A resident at a nursing home in Gregg County became the county’s fourth person to pass away from the COVID-19, or coronavirus, on Sunday.
County officials said Monday that Gregg now has 182 confirmed cases of the virus, which has gripped a good portion of the world in recent months – early-on in China, and since March in the U.S., shutting schools, all sorts of non-essential business, and tanking the national economy, in addition to claiming thousands of lives.
The city of Kilgore’s Facebook page updates coronavirus activity locally on a regular basis. It was noted on Monday’s post that the city now has 10 confirmed cases of the virus, up from seven last week: seven in the Gregg County portion of Kilgore, and three in the Rusk County portion. It was stated that the majority of those 10 are believed to be recoveries.
County Health Authority Dr. Lewis Browne told MRoberts Media Monday that the county’s most recent death was a 74-year-old male resident of a nursing facility. In recent weeks, it was known that coronavirus cases had been confirmed at three facilities in the county, including Highland Pines and Whispering Pines.
That means that all four of the coronavirus-related deaths in Gregg County have been people who were over 73 and were either nursing home residents – one of them was a nursing home employee.
Browne said the county has three nursing home “in distress.”
“There was obviously somehow a breakdown in controlling the virus getting into the nursing homes,” he said. “If they do what the governor’s done — and they have to, they have to do all of the testing, we’re certainly going to see more cases — but that’s also how we can do the epidemiology, the quarantining and isolation to control it.”
He said as the reopening proceeds, the public has an obligation.
“We cannot live forever in a lockdown system,” Browne said. “There has to be relief. But people have to take more personal responsibility in their opening up. That had been asked of them, but I see none of that happening other than the more responsible people that were doing it. It is not ‘if’ you get it as much as who you will give it to that is more vulnerable than you are.”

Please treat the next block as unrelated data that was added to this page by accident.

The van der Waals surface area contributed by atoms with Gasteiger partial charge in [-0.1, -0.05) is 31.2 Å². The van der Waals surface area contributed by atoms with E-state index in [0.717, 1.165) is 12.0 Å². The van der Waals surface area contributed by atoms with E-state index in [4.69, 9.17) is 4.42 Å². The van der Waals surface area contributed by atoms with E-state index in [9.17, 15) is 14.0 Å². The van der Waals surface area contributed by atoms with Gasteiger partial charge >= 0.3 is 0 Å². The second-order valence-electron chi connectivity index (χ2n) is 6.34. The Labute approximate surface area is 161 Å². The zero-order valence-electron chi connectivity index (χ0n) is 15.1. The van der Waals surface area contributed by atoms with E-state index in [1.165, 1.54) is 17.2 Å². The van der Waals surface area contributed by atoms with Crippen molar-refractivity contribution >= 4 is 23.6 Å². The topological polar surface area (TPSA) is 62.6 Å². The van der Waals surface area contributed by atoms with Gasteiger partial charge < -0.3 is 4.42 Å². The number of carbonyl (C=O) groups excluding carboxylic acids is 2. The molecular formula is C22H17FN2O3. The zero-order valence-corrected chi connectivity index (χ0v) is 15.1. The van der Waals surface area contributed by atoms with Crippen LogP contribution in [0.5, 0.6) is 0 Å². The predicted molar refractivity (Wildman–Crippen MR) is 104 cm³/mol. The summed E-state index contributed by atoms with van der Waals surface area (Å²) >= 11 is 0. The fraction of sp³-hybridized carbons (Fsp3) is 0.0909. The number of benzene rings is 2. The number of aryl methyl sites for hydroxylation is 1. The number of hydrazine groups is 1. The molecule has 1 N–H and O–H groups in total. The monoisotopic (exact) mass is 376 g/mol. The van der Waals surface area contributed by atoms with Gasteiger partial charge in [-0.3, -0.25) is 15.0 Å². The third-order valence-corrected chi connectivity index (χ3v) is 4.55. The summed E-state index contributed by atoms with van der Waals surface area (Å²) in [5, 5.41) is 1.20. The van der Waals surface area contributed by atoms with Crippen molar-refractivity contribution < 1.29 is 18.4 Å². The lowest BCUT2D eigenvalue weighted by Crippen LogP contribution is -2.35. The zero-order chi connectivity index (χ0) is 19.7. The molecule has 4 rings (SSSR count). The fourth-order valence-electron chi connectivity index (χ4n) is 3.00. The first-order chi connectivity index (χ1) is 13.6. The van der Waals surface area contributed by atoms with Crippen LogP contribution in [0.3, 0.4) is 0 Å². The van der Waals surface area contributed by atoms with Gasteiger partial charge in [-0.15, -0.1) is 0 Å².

He said he’s concerned about not seeing enough face masks being used in public.
“I saw too much lack of protection going on this last weekend,” he said. “Opening up should require more face mask usage. In spite of what people think of China, they are still using face masks in public.”
The county noted that it had administered 1,769 coronavirus tests, total, and 1,464 of those were negative. Of those, 123 results are pending, and recoveries are listed at 54. Some of those pending are the tests that were given in the mobile unit over a recent three-day period.
In Rusk County, there are 44 positive cases and 25 reported recoveries.
Also on Monday, the Gregg County Commissioners Court took action to help offset virus-related costs, pulling aside $1.02 million of funds from general reserves to help fund costs of things like personal protective equipment, overtime pay, and office equipment.
Any funds not spent, it was noted, would be returned to the general fund, which has a balance of just over $42 million.
The commissioners are expecting federal and state aid eventually, but this should help until that happens, although that could be as much as two years away, with the entire country dealing with similar issues.
It was noted by County Judge Bill Stoudt in the meeting that most Gregg County expenses related to the virus have been in the health department and sheriff’s department, but there have been expenses to all six of the county’s departments.
Laurie Woloszyn, Gregg County Auditor, said it’s possible the county would be reimbursed for some COVID-19-related costs, like permanent glass shields in the offices of county clerks and the tax assessor and collector’s offices.
In other action related to the virus on Monday, a pandemic/bioterrorism position was created in the county’s health department to help guide the department through the COVID-19 crisis. Michelle Skyrme was appointed to that position. It was said that Skyrme will help advise the county on the virus and monitor cases here.
Although no one has dealt with anything like the issues coronavirus has created, Skyrme guided the county in the past when she served as executive administrative assistant in the health department. She left the position in 2011, appointed at that point to the Texas Board of Pardons and Paroles by Gov. Rick Perry.
Of concern to many here is not just Gregg and Rusk acounties but nearby Smith County, which includes the city of Tyler. Northeast Texas Public Health District officials said that Smith has 192 confirmed cases. Smith has also had four deaths.
Statewide, according to The Associated Press quoting state health officials, 785 residents have tested positive and there have been 31 more deaths linked to the virus.
On Sunday, the AP reported, Texas Department of State Health Services reported at total of 47,784 confirmed cases of the virus and 1,336 deaths associated with it. The true numbers are likely higher because many people have not been tested and studies suggest people can be infected and not feel sick.